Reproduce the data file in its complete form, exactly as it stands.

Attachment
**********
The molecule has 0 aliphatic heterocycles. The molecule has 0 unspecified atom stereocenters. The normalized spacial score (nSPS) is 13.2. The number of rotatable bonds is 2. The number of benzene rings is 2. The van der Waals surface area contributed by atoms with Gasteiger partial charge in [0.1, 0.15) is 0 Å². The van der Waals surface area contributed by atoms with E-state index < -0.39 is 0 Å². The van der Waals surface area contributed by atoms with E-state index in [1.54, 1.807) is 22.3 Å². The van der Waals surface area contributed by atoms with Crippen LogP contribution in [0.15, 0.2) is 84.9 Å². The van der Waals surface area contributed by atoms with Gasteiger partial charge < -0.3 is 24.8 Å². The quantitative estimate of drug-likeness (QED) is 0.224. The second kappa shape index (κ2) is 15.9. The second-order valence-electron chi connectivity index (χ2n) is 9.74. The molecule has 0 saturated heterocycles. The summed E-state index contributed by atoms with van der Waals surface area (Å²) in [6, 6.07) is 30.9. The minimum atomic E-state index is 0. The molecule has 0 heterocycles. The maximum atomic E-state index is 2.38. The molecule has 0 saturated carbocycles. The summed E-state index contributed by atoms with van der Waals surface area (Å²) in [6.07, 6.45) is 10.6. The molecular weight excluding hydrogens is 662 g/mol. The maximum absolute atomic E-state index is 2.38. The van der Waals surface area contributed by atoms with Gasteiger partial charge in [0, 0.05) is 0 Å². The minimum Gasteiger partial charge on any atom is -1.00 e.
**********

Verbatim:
The molecule has 0 aliphatic heterocycles. The molecule has 0 unspecified atom stereocenters. The normalized spacial score (nSPS) is 13.2. The number of rotatable bonds is 2. The number of benzene rings is 2. The van der Waals surface area contributed by atoms with Gasteiger partial charge in [0.1, 0.15) is 0 Å². The van der Waals surface area contributed by atoms with E-state index < -0.39 is 0 Å². The van der Waals surface area contributed by atoms with E-state index in [1.54, 1.807) is 22.3 Å². The van der Waals surface area contributed by atoms with Crippen LogP contribution in [0.15, 0.2) is 84.9 Å². The van der Waals surface area contributed by atoms with Gasteiger partial charge < -0.3 is 24.8 Å². The quantitative estimate of drug-likeness (QED) is 0.224. The second kappa shape index (κ2) is 15.9. The second-order valence-electron chi connectivity index (χ2n) is 9.74. The molecule has 0 saturated heterocycles. The summed E-state index contributed by atoms with van der Waals surface area (Å²) in [6, 6.07) is 30.9. The minimum atomic E-state index is 0. The molecule has 0 heterocycles. The maximum atomic E-state index is 2.38. The molecule has 0 saturated carbocycles. The summed E-state index contributed by atoms with van der Waals surface area (Å²) in [6.07, 6.45) is 10.6. The molecular weight excluding hydrogens is 662 g/mol. The maximum absolute atomic E-state index is 2.38. The van der Waals surface area contributed by atoms with Gasteiger partial charge in [0, 0.05) is 0 Å². The minimum Gasteiger partial charge on any atom is -1.00 e.